The lonely fight of a long-distance runner.
A brief, failed career in boxing earned John Tarrant (1932–1975) £17. In the middle of the 20th century, that paltry sum meant that he was no longer an amateur in the minds of the world’s sporting hierarchy. Documentary filmmaker Jones uncovers Tarrant’s star-crossed fight against those authorities in his quest to pursue competitive long-distance running, his true love. Tarrant was obsessive. He doggedly and even admirably fought capricious and seemingly vindictive British amateur sporting officialdom in his quest to have his amateurism restored—something they fully had the capacity to do. In many ways, Tarrant is a sympathetic figure. His lifelong struggle to run legally—his willingness to run unsanctioned in official races earned him fame and respect from fans and competitors alike and garnered him the nickname “The Ghost Runner”—was sandwiched around a childhood spent in a Dickensian children’s home and an early and tragic death from cancer. But his obsession also made him a lousy employee and a selfish husband and father. Except for a few occasions when he gets in his own way, Jones tells the story well, albeit in a British idiom that may occasionally ring odd to American readers. His book serves not only to uncover Tarrant’s largely forgotten story, but also to remind readers that the amateur model of sport was oftentimes a hypocritical morass that victimized poor and working-class athletes while protecting a privileged class of sportsmen.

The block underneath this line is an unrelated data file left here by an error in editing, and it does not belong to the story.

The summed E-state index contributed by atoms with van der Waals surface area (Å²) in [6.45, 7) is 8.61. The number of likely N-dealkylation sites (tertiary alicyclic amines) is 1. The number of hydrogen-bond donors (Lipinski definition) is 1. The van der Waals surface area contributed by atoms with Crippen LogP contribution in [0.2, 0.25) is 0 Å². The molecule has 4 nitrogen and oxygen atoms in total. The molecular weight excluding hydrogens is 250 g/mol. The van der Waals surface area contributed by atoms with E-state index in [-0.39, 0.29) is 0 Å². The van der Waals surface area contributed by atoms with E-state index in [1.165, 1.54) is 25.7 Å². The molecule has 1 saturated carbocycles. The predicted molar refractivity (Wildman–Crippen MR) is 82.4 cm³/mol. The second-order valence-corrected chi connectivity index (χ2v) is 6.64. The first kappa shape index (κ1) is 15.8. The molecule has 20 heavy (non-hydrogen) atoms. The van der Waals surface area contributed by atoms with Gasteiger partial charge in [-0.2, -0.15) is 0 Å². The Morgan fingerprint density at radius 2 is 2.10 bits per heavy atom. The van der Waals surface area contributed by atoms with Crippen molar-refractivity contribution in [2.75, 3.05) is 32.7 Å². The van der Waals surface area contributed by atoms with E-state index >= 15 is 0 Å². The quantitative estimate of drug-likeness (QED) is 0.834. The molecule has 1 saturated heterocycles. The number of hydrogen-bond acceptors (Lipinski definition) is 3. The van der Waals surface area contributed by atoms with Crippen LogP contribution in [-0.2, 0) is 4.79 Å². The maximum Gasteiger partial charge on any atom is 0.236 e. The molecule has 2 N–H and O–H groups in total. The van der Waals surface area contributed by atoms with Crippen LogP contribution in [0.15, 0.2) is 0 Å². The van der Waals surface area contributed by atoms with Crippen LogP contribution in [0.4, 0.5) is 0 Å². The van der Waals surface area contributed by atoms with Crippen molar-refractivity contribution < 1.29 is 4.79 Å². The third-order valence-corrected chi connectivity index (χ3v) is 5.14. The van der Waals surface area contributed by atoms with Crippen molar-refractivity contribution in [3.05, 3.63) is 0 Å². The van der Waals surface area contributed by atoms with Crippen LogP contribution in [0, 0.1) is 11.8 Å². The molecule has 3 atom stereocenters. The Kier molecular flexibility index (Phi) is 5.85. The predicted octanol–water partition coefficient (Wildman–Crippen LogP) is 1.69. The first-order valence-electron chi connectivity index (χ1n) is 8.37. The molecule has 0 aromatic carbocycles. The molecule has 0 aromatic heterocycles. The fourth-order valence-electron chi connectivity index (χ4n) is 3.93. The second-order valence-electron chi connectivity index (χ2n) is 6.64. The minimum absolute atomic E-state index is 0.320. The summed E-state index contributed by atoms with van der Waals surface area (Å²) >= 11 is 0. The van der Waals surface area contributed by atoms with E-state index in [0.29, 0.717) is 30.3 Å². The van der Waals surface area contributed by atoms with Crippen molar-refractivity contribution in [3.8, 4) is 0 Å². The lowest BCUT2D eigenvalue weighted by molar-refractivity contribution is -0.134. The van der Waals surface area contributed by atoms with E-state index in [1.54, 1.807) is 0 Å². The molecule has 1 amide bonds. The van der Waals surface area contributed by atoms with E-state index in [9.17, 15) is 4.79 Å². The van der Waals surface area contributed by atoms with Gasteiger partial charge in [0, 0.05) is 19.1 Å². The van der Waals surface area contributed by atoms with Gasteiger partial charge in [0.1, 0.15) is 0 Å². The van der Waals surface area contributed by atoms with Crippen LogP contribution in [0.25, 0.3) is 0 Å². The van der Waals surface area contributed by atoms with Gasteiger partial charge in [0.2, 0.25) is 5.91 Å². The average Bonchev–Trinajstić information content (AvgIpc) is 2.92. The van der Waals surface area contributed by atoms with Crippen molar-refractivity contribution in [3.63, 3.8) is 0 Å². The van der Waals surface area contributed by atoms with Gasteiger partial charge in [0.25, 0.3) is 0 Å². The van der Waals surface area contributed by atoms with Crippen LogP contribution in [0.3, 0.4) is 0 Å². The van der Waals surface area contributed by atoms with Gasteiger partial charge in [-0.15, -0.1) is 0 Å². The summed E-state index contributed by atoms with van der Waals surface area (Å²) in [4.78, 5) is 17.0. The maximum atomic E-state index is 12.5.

John Tarrant fought against a sporting establishment that held him hostage in what could have been one of the great international ultra-distance-running careers. Jones restores his legend while revealing his very human frailties.